Birding Highlights

Doi Ang Kang: Giant Nuthatch, Scarlet-faced Liocichla, Chestnut-headed Tesia, Black-breasted Thrush, Black-headed Greenfinch, Dark-sided Thrush, Grey-winged Blackbird, Rusty-cheeked Scimitar Babbler, Chestnut Bunting, Rufous-gorgetted Flycatcher, Slaty-blue Flycatcher, Spectacled Barwing.
Doi Lang: Black-throated Tit, Rufous-gorgetted Flycatcher, Black-eared Shrike-babbler, Chestnut Thrush, Fire-tailed Sunbird, Eyebrowed Thrush, Scarlet-faced Liocichla, Himalayan Bluetail, Long-tailed Sibia, Spectacled Barwing.
Daily log

26th December: I met David at Suvarnabhumi (pronounced Soo war na poom) airport where we checked in and boarded our flight.

After collecting our vehicle we headed to Sukantara Resort on the mae Rim road a little north of Chiang Mai. The resort is in the foothills of Doi Pui and we found a little time before dusk to go uphill and locate a Slaty-backed Forktail at a small waterfall and a Verditer Flycatcher. Further uphill we spotted a few Common Rosefinches and Olive-backed Pipits on a dead tree, gathering to roost with hundreds of Asian House Martins wheeling around us. This area had some interesting habitat and might have some good birds for those who investigated it.

At the rather luxurious Sukantara Resort and Spa we had a good dinner overlooking a floodlit waterfall where a Blue Whistling Thrush (eugenei) was taking advantage of the extra light to feed in the water at 9.30pm!

27th December: Leaving at 5.30am we headed towards Doi Ang Kang using the road through Ban Arunothai which starts with a left from the northern end of the Chiang Dao bypass. As we approached Ban Arunothai I spotted a raptor in a tall tree that turned out to be a Rufous-winged Buzzard; as we were watching another flew by. This area of open country with scattered large trees, before and after Ban Arunothai is a good place to look for Rufous-winged Buzzard; I have seen it here on a number of occasions in the mornings but not so often later in the day.

The drive is a pleasant one and we made a couple of brief stops to take in the view before arriving at a good spot for Hume's Pheasant. Until very recently this had a kilometre marker numbered Km 34; however, it has now been renumbered as Km 41. Unfortunately, this is a very busy time of year in Thailand and large numbers of people were gathering at Doi Ang Kang for the New Year period which is a big holiday in Thailand and the volume of traffic was such that any Hume's Pheasants wandering around close to the road would have been scared away. We decided to return the next day much earlier.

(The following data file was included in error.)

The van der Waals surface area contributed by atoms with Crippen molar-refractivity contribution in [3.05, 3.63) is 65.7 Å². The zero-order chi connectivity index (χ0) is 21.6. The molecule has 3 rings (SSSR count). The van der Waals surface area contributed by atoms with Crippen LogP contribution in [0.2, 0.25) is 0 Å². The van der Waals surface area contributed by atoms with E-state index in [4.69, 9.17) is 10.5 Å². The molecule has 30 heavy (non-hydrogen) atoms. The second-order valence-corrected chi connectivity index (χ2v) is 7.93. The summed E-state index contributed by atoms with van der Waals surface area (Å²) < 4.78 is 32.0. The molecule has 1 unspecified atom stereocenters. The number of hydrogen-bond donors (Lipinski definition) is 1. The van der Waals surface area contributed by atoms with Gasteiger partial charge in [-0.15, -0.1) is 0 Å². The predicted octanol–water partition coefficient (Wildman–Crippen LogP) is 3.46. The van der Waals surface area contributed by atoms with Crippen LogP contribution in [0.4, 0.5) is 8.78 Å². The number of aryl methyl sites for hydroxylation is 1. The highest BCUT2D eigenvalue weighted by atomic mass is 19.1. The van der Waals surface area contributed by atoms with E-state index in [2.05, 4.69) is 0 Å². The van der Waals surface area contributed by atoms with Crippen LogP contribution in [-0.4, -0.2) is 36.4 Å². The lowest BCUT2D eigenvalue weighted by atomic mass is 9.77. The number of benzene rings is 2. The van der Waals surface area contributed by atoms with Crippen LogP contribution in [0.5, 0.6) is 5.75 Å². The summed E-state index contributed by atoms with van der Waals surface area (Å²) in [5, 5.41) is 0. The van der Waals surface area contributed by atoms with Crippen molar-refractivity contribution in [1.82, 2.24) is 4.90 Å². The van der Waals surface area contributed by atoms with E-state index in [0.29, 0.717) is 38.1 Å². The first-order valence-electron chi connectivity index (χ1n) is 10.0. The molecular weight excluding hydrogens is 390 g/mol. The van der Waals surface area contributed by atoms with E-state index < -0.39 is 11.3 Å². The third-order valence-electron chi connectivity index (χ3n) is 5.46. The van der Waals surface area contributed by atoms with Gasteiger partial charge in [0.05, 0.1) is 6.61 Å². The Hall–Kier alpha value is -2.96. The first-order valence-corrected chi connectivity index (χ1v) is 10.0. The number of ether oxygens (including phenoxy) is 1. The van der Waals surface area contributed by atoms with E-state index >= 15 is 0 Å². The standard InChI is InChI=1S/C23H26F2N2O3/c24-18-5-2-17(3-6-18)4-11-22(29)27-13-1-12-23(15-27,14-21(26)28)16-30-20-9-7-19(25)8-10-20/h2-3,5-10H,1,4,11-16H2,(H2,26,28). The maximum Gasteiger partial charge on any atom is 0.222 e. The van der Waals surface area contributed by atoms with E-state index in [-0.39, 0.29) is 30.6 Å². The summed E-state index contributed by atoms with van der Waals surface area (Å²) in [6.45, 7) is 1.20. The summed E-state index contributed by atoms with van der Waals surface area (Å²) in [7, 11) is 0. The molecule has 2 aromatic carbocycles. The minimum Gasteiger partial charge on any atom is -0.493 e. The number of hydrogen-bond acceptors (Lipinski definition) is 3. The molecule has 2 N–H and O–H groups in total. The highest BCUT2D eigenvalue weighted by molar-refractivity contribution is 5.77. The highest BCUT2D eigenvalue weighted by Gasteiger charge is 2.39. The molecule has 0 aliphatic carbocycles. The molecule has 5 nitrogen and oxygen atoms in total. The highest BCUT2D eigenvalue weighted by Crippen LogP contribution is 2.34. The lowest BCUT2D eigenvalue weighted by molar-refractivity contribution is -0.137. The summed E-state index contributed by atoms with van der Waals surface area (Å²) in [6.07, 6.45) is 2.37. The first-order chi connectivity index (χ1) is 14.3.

Nearby at the Chinese Cemetery large numbers of Brown-breasted Bulbuls were feeding in flowering trees and a short walk along the road along a sunny ridge allowed me to hear a Slaty-blue Flycatcher in the undergrowth which we managed to get a few brief but clear views of; a nice male cocking its tail.

Our next stop was along at Km 21. Time spent here always seems to turn up some good birds and we very quickly called in a Chestnut-headed Tesia. Unfortunately, it didn't show itself very well and we had to be happy with a few glimpses. Whilst it responded to call playback we didn't want to disturb the bird too much and left. Further along the trail a lot of activity in the form of Rufous-backed and Dark-backed Sibias feeding in a fruiting tree made us stop and we also got fine views of a Spectacled Barwing. The trail has a sort of cross roads and we elected to go up a steep firebreak which had a lot of bird activity along it. Firstly we saw some Common Rosefinches and then a female Rufous-gorgetted Flycatcher moving rather slowly low in a tree; this is a species I don't see too often. The views from the ridge top are excellent and with such great weather it was a very pleasant place to stop. It was also a place to see 2 Chestnut Buntings, several Chestnut-vented Nuthatches, a distant view of 2 Striated Bulbuls and some Fork-tailed (Pacific) Swifts.

As lunchtime was approaching we moved down and ran into our first mixed feeding flock of the trip. In the north these are often detectable by the twittering of the very common Grey-cheeked Fulvetta and this is how we found this flock. The flock contained some nice northern birds including Yellow-cheeked Tit, Blue-winged Minla and Mrs Gould's Sunbird.

Before lunch we found time to check out the back of the kitchen at the Mae Per forest trail for a pair of Black-breasted Thrushes that usually winter there but due to the noise of campers there was no sign of them. However, the pines here always contain Japanese Tit (Parus minor according to the new Thai checklist, not Parus Major as in Robson) and Streaked Spiderhunter, both of which we saw easily. As we were heading to the car David mentioned that Maroon Oriole was a bird that he would very much like to see and seconds later one called nearby, as if to let us know it was there. After a brief search it was spotted and a very nice male jumped into a pink flowering tree; a beautiful sight indeed.

Lunch was taken on the veranda of the restaurant of the Ang Kang Nature Resort where large numbers of Crested Finchbills were feeding on fruiting and flowering trees. This species seems to be nomadic, sometimes being mysteriously absent but extremely abundant when food sources are available. On this occasion flowering, fruiting and seeding trees seemed to be everywhere, and with them Crested Finchbills.